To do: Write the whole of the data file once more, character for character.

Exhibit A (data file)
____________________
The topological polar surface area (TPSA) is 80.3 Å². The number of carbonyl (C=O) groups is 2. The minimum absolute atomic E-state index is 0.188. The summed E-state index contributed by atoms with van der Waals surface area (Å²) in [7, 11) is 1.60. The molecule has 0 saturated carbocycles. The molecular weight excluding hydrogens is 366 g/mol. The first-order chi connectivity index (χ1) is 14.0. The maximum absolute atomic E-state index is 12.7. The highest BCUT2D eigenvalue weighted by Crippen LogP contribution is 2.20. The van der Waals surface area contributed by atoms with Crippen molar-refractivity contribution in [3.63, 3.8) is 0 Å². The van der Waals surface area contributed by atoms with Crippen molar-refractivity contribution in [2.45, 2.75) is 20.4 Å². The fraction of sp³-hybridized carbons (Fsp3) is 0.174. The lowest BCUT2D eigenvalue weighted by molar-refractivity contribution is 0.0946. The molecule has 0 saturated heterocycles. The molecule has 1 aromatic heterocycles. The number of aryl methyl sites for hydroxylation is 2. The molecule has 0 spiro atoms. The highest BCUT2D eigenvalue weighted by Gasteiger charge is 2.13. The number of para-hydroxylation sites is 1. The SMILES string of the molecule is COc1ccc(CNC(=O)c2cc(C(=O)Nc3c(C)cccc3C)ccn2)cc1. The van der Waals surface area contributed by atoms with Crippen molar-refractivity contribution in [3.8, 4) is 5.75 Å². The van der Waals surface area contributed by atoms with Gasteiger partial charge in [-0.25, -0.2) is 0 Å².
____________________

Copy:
The topological polar surface area (TPSA) is 80.3 Å². The number of carbonyl (C=O) groups is 2. The minimum absolute atomic E-state index is 0.188. The summed E-state index contributed by atoms with van der Waals surface area (Å²) in [7, 11) is 1.60. The molecule has 0 saturated carbocycles. The molecular weight excluding hydrogens is 366 g/mol. The first-order chi connectivity index (χ1) is 14.0. The maximum absolute atomic E-state index is 12.7. The highest BCUT2D eigenvalue weighted by Crippen LogP contribution is 2.20. The van der Waals surface area contributed by atoms with Crippen molar-refractivity contribution in [3.63, 3.8) is 0 Å². The van der Waals surface area contributed by atoms with Crippen molar-refractivity contribution in [2.45, 2.75) is 20.4 Å². The fraction of sp³-hybridized carbons (Fsp3) is 0.174. The lowest BCUT2D eigenvalue weighted by molar-refractivity contribution is 0.0946. The molecule has 0 saturated heterocycles. The molecule has 1 aromatic heterocycles. The number of aryl methyl sites for hydroxylation is 2. The molecule has 0 spiro atoms. The highest BCUT2D eigenvalue weighted by Gasteiger charge is 2.13. The number of para-hydroxylation sites is 1. The SMILES string of the molecule is COc1ccc(CNC(=O)c2cc(C(=O)Nc3c(C)cccc3C)ccn2)cc1. The van der Waals surface area contributed by atoms with Crippen molar-refractivity contribution in [3.8, 4) is 5.75 Å². The van der Waals surface area contributed by atoms with Gasteiger partial charge in [-0.25, -0.2) is 0 Å².